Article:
- First of all, as has already been said, emigration to Canada occurred much later than in the United States - we are now at the same stage of development of community life that American Jewish communities were at 30-40 years ago. Secondly, America, unlike us, has gone the way of the melting pot. And third, community organizations in Canada are more established, being concentrated in a few large cities with a developed infrastructure.
- Representatives of ethnic minorities in the highest positions in the state - an accident or a deliberate policy? The foreign minister and the labor minister are Ukrainian, the defense minister is Sikh, as is the science minister, the resources minister is Hindu, the women's minister is Afghan, the immigration minister is a refugee from Somalia, the small business minister is from Hong Kong, the fisheries minister is Inuit, the veterans affairs minister is a Quakihutl Indian woman, etc.
- The Liberal Party has many minority members, and they have done a lot for their communities. But that's only part of the answer... It's just that when you're so different, those around you stop noticing it. Walk down the subway in the morning and you meet people of all races, colors and ethnic backgrounds. You just stop paying attention. A colleague I worked with for 15 years is Chinese, but if it weren't for your question, I wouldn't have remembered that.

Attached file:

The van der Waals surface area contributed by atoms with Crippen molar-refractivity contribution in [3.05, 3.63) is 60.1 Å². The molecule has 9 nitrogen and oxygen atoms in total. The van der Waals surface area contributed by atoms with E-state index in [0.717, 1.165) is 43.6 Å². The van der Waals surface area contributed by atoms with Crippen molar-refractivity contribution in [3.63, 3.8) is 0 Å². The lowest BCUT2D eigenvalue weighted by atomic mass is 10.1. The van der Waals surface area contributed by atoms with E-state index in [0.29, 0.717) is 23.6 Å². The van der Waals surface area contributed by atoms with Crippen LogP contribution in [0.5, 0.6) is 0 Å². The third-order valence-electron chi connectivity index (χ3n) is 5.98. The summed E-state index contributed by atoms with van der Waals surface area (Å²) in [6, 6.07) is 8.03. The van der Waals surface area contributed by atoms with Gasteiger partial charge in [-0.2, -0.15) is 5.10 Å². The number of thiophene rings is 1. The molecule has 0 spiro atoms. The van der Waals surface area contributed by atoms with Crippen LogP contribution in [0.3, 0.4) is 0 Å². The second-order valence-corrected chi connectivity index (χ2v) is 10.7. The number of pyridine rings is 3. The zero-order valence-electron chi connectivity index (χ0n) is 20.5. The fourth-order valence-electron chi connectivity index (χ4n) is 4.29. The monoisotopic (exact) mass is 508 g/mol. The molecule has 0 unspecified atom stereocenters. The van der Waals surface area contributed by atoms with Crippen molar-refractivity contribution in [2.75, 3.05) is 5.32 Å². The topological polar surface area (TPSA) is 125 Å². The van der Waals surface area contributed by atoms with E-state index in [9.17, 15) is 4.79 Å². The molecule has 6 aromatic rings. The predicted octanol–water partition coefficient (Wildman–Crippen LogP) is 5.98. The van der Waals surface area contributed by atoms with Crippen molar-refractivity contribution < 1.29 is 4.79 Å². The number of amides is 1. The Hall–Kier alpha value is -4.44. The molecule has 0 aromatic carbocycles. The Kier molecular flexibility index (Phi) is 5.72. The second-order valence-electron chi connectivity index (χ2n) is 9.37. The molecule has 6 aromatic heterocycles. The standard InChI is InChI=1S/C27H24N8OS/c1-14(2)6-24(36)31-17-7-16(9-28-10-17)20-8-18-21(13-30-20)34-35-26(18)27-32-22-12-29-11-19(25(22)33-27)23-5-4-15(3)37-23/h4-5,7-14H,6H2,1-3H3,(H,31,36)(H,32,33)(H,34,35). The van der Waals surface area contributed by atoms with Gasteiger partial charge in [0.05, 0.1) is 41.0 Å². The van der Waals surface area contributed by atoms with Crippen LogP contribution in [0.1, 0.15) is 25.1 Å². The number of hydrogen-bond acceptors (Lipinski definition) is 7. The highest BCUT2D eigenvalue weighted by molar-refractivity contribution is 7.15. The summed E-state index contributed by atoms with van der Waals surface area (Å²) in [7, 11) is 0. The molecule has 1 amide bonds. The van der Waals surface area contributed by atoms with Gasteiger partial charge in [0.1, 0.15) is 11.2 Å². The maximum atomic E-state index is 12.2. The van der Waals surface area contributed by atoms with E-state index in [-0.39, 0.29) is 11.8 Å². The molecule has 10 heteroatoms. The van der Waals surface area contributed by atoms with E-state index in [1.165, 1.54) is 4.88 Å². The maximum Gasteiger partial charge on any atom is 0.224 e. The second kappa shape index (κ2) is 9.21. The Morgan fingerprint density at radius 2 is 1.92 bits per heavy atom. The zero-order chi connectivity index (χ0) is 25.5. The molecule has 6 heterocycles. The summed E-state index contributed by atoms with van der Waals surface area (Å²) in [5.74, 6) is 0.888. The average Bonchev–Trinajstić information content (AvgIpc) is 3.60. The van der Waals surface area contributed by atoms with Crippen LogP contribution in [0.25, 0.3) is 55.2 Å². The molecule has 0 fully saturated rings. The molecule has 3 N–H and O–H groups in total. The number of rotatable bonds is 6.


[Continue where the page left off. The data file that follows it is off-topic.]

- The fact that such an organization as UJE (Ukrainian Jewish Encounter) appeared in Canada was not a coincidence? How do relations between Jewish and Ukrainian communities develop in general?
- It still isn't easy, although on the official level everything is great. When I was president of the Canadian Jewish Congress I had an excellent relationship with Pavel Grod, head of the Congress of Ukrainians of Canada. At the grassroots level there are still many negative stereotypes.